Fonte (Source): U.S Energy Information Administration (EIA), Commercial Buildings Energy Consumption Survey (CBECS)
Principal Contribuidor: Joelle Michaels
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Increases in the size of commercial buildings have outpaced increases in the number of those buildings over the past decade, according to EIA’s Commercial Buildings Energy Consumption Survey (CBECS). EIA’s CBECS is the only nationally representative data collection for building characteristics and energy use in commercial buildings. Information about the commercial building stock in 2012 is now being released, and energy-use information is expected later this year.
CBECS estimates that there were 5.6 million commercial buildings in the United States in 2012, totaling 87 billion square feet of floorspace. This level represents a 14% increase in the number of buildings and a 21% increase in floorspace since 2003, the last year for which CBECS results are available.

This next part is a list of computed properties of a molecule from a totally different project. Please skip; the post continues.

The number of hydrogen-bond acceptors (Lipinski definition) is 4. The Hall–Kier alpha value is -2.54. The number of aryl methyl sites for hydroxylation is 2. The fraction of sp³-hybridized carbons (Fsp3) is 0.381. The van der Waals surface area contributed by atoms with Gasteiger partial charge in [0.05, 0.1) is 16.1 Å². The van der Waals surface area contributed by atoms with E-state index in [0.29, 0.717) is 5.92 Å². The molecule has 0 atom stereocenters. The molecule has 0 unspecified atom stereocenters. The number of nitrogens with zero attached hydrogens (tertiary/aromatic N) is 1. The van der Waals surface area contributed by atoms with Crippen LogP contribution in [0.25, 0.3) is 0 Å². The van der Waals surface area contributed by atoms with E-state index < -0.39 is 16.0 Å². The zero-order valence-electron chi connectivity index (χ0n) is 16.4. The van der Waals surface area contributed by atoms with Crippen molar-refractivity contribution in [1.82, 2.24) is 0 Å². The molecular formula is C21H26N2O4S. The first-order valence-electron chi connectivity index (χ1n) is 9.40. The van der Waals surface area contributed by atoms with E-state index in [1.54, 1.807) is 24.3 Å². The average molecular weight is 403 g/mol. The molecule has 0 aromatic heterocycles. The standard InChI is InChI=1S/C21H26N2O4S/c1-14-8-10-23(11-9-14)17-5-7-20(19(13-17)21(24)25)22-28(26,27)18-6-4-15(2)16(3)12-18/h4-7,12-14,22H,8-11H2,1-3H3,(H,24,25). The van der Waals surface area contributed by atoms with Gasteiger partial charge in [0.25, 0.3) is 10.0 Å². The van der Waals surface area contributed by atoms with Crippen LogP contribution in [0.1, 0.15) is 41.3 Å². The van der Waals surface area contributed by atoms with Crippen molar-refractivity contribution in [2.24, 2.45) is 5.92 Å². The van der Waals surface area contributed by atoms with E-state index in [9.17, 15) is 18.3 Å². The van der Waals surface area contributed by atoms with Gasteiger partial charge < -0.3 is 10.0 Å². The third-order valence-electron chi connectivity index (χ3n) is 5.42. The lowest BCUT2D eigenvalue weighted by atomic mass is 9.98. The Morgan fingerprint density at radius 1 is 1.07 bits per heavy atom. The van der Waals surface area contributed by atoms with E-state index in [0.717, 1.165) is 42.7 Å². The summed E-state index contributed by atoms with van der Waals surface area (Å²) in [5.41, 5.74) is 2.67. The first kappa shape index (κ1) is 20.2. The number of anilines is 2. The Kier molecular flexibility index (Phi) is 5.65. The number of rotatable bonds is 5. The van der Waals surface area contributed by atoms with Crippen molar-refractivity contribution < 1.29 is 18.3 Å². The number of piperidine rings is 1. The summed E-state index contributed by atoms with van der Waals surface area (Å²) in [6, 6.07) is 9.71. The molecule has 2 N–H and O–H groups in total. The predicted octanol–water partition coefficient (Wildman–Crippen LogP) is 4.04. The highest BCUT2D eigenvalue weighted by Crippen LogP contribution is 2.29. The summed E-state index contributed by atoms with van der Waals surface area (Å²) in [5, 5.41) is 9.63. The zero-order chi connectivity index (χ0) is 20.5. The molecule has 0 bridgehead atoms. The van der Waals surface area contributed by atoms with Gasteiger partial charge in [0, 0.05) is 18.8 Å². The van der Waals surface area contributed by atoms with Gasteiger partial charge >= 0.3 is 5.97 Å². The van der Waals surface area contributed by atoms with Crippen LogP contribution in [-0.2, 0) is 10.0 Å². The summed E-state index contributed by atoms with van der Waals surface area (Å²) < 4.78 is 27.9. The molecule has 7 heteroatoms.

Newer buildings tend to be larger than older buildings. The average size of buildings constructed before 1960 (26% of the commercial building stock) is 12,000 square feet; buildings constructed between 1960 and 1999 (55%) average 16,300 square feet; and buildings constructed in the 2000s (18%) average 19,000 square feet.
Average building size has increased within a few buildings types in particular, reflecting changes in consumers’ needs and wants. Four building types showed a statistically significant increase in building size when comparing buildings built before 1960 with those constructed in the 2000s:
- Health care buildings are getting larger, most likely to meet the needs of a population whose average life expectancy continues to increase.
- The size of lodging buildings increases substantially across vintages. Growing numbers of both leisure and business travelers led to the construction of larger hotels.
- Retail (other than shopping mall) buildings—a subset of the mercantile category, which includes malls—are larger, likely a result of the trend toward big-box stores.
- Religious worship buildings are also larger, possibly attributable to a growing number of megachurches, which have become more popular in the United States over the past two decades.
The South’s share of new buildings exceeds its share of the U.S. population (the South comprises 37% of the population but 46% of new buildings). Almost half of all commercial buildings constructed since 2000 were built in the South, which experienced the fastest rate of population growth across all census regions over the 2000-2012 period. These new buildings are 32% larger than those constructed before 2000.